By Ms Joyce Conant, ARLAugust 21, 2012
The U.S. Army Research Laboratory's Human Research and Engineering Directorate (HRED) recently conducted a usability evaluation of the new planning functionality that has been implemented in automated communications engineering software (ACES). ACES is real-time, tactical network and planning software.
Five experienced ACES radio operators from the signal community were trained to use the new ACES capability. The evaluation of the new ACES module supported planning for the Soldier Radio Waveform (SRW) and the Adaptive Wideband Networking Waveform (ANW2). SRW is used by the Joint Tactical Radio System (JTRS) AN/PRC-154 Rifleman Radio and AN/PRC-155 Manpack Radio and ANW2 is used by the Harris AN/PRC-117G multi-mode radio. Users generated network data and created configuration files for the radio. One goal of the JTRS Program is to develop interoperable, mobile ad-hoc, secure networking for use by Warfighters anywhere in the joint battle space. JTRS will allow all elements of the U.S. defense force to communicate and share information over a fully interoperable tactical radio system, helping to realize the full potential of net centric warfare.
One of the experienced ACES test participants, Sgt. Maj. Haynes McCoy III, U.S. Army Forces Command Senior Spectrum Manager at Fort Bragg, N.C., said the training was geared to provide the ACES operator with the knowledge necessary to plan, engineer, deliver and manage radio waveform files via an XML format. He said that this capability is necessary in order to ensure radio nets can be quickly established in all environments based on currently available electromagnetic spectrum resources.
After the training, participants followed a script to create the same SRW network plan that was used during Network Integration Evaluation (NIE) 12.2. Chris Paulillo, usability evaluation lead of HRED, created the script and incorporated additional content to include ANW2 planning for the AN/117G and SINCGARS waveform planning for the AN/PRC-155.
"The ability to modify networks allowing access to joint, coalition and host nation forces will allow the commander the flexibility to maintain command and control over the force while simultaneously coordinating efforts with other forces in separate NETS (networks) as necessary," said McCoy. "Drawbacks observed involved the inability to isolate a compromised radio and an automated IP management function for the operator, which would assist in ensuring there is no duplication of IP schemes during the development phase of the NET. HRED assured us that this issue would be reviewed in accordance with the requirements. The software was and the general concept/idea was great."
The Program Executive Office Command, Control and Communications-Tactical (PEO C3T) is the network lead organization for NIEs, which include a series of semi-annual field exercises designed to evaluate deliberate and rapid acquisition solutions, as well as integrate and advance the Army's tactical network.
Paulillo said they replicated data used by NIE with the objective to see if a trained and experienced ACES user could easily apply their ACES knowledge with minimal training to complete the tasks needed to plan network data and create configuration files for the radio. Also, data collected will be used to make system improvement recommendations and drive changes to the ACES application and user interface design.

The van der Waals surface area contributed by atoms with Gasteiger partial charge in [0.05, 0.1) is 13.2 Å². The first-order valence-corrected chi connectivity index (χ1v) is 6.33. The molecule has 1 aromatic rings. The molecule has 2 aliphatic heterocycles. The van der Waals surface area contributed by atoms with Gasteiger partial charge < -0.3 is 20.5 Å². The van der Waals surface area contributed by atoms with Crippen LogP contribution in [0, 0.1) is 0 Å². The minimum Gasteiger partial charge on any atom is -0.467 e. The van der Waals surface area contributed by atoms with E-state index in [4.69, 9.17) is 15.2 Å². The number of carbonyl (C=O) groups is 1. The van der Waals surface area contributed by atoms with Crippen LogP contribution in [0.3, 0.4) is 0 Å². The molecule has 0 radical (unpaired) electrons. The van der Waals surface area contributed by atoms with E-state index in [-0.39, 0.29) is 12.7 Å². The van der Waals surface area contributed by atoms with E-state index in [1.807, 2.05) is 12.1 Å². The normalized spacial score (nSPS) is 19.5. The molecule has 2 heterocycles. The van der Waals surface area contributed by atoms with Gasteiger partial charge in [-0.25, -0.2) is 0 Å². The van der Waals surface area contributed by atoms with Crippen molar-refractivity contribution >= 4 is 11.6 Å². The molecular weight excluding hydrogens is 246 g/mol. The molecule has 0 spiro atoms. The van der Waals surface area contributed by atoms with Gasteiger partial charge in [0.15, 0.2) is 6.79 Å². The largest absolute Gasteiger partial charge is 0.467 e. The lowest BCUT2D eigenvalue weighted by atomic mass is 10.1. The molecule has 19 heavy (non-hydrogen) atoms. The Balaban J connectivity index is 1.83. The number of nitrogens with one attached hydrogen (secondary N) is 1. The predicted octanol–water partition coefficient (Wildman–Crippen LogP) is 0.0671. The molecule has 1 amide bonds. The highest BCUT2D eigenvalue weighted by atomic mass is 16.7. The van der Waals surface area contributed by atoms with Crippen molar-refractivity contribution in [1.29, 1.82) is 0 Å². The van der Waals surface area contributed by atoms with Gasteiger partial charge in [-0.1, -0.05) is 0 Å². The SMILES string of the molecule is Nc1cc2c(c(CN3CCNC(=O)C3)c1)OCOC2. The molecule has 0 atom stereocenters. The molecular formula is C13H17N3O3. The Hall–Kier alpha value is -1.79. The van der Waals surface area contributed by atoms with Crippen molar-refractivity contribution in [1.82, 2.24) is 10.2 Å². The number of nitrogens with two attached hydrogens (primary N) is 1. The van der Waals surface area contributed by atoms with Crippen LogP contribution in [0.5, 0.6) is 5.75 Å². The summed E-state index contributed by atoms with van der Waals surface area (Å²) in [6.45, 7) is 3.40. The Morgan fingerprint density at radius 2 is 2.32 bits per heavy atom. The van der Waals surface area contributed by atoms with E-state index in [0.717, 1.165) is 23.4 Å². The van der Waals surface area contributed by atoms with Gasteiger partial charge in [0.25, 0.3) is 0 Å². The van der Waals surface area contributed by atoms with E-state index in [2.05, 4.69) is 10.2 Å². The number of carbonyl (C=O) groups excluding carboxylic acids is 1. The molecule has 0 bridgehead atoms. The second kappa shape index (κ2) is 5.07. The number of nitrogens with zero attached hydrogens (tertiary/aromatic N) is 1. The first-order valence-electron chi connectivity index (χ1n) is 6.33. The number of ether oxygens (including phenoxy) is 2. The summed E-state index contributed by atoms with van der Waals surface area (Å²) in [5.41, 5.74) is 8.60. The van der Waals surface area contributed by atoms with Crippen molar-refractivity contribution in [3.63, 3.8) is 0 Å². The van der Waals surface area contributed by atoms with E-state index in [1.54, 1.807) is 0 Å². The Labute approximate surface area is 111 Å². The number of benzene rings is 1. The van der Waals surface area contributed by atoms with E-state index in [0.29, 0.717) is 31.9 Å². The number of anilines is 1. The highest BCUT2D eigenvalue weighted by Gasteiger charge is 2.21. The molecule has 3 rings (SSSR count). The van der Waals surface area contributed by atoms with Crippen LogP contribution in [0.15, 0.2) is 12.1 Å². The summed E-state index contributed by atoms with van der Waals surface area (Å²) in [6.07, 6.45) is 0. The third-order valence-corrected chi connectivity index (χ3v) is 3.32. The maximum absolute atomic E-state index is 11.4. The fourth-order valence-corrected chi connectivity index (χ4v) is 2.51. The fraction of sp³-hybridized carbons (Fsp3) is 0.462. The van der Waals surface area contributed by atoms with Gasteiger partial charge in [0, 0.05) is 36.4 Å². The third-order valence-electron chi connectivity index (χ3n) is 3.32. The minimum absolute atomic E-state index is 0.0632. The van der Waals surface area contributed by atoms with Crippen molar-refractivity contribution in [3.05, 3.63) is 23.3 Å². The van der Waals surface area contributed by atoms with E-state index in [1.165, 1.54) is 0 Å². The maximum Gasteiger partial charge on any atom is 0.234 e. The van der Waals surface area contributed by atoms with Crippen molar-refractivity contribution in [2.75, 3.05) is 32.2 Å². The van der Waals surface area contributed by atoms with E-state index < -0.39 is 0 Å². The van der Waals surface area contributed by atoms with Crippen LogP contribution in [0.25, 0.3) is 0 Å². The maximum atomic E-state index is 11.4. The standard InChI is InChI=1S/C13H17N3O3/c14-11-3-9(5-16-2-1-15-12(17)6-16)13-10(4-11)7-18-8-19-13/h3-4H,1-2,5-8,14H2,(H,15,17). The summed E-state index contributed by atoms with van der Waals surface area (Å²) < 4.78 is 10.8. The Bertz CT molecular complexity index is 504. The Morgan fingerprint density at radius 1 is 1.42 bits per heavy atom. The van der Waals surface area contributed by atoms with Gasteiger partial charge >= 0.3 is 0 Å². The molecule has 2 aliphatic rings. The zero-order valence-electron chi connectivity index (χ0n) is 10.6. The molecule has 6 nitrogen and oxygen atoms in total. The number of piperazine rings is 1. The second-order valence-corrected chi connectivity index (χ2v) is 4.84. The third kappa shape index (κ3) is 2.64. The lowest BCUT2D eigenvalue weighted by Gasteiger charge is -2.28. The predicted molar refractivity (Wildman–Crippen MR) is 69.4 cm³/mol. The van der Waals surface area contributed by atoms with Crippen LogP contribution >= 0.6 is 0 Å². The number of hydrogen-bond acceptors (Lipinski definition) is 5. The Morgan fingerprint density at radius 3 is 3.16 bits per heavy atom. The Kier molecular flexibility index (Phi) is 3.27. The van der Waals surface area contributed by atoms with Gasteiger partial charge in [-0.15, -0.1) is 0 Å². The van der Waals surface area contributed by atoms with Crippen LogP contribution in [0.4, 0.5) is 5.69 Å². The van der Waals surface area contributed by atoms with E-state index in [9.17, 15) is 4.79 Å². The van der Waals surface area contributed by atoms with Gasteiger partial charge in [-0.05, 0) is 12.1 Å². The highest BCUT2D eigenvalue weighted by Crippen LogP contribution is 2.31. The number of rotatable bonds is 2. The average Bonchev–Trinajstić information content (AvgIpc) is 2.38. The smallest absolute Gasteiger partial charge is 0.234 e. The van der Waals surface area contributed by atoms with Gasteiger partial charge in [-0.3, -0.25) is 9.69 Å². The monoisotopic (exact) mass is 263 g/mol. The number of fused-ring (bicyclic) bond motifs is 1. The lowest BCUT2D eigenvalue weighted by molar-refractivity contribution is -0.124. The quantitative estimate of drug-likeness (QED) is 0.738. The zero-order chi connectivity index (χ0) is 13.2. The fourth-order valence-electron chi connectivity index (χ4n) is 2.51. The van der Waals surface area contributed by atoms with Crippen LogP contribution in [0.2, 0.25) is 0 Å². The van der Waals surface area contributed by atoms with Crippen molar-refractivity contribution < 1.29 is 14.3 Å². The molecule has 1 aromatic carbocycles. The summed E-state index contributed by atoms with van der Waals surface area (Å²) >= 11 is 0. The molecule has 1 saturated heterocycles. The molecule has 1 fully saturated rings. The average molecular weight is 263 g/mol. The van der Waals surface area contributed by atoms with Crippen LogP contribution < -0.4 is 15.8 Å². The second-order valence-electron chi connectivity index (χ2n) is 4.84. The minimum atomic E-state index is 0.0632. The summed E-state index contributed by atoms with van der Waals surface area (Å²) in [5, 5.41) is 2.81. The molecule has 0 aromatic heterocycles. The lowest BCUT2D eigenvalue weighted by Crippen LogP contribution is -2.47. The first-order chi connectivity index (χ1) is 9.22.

New technology and communication capabilities bring new challenges to communication planning, said Paulillo. He said that IP-based radios require a unique configuration file unlike the current force SINCGARS-capable radios and that the new radios must conform to new information assurance policies and regulations that must be addressed during planning. There are different types of crypto-graphic keys used in these radios. Paulillo said that while the concept and execution of planning and operation is different for the JTRS, these radios can still operate as legacy radios such as a SINCGARS radio.
"I have supported ACES/JACS development and testing in the past through other customers, but this is the first opportunity that I have been able to conduct a usability evaluation," said Paulillo.
He said one always learns so much more when they have a functional system and have management's support, but that the down side is that it can be labor-intensive especially when systems are immature or when they have not been fully integrated.
"I have never spent this much time preparing for a usability evaluation before," said Paulillo. "I have worked a great deal with Diane [Quarles, also from HRED] doing this sort of thing in the past. Although she did not know a lot about the system, she is a quick study and if you have a good script to follow, you don't need to be an expert on the system if you have experience like she has. Motivated users, a competent and responsive engineering, test and training team at the ready doesn't hurt either. I had it all during this evaluation."
Following the HRED script required users to exercise all ACES SRW and ANW2 planning functionality as well as some of the functionality required for current force radio network planning. Usability data was collected as Soldiers performed the required planning tasks that also included transfer of the data to the AN/PYQ-10 Simple Key Loader, management of cryptographic keys, and loading of radios.
The ACES usability evaluation was conducted on a platform that hosted other network planning applications using the Windows 7 operating system and the Army's Gold Master image. This usability evaluation demonstrated that multiple network management applications currently used today can run on a single target platform. HRED will supply usability test results to Communications Electronics Command Project Management offices and work with their engineers to mitigate the usability issues identified.